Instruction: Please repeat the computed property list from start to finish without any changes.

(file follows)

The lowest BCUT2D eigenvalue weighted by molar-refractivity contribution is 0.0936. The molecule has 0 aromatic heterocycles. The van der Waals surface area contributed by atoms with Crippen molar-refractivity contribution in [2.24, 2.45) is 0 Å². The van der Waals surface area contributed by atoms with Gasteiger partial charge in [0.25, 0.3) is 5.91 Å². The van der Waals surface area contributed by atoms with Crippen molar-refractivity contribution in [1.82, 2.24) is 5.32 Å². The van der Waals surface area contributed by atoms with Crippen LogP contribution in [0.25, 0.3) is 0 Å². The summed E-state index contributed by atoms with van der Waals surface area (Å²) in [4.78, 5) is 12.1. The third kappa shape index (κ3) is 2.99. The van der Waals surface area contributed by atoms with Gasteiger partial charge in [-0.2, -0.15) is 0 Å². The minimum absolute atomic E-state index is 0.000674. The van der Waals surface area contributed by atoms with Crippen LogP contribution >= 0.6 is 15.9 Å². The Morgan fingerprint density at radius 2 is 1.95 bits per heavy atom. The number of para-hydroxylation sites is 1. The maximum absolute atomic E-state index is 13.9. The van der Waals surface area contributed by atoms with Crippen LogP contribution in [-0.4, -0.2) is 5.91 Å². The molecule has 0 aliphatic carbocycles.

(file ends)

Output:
The lowest BCUT2D eigenvalue weighted by molar-refractivity contribution is 0.0936. The molecule has 0 aromatic heterocycles. The van der Waals surface area contributed by atoms with Crippen molar-refractivity contribution in [2.24, 2.45) is 0 Å². The van der Waals surface area contributed by atoms with Gasteiger partial charge in [0.25, 0.3) is 5.91 Å². The van der Waals surface area contributed by atoms with Crippen molar-refractivity contribution in [1.82, 2.24) is 5.32 Å². The van der Waals surface area contributed by atoms with Crippen LogP contribution in [0.25, 0.3) is 0 Å². The summed E-state index contributed by atoms with van der Waals surface area (Å²) in [4.78, 5) is 12.1. The third kappa shape index (κ3) is 2.99. The van der Waals surface area contributed by atoms with Gasteiger partial charge in [-0.2, -0.15) is 0 Å². The minimum absolute atomic E-state index is 0.000674. The van der Waals surface area contributed by atoms with Crippen LogP contribution >= 0.6 is 15.9 Å². The Morgan fingerprint density at radius 2 is 1.95 bits per heavy atom. The number of para-hydroxylation sites is 1. The maximum absolute atomic E-state index is 13.9. The van der Waals surface area contributed by atoms with Crippen LogP contribution in [-0.4, -0.2) is 5.91 Å². The molecule has 0 aliphatic carbocycles.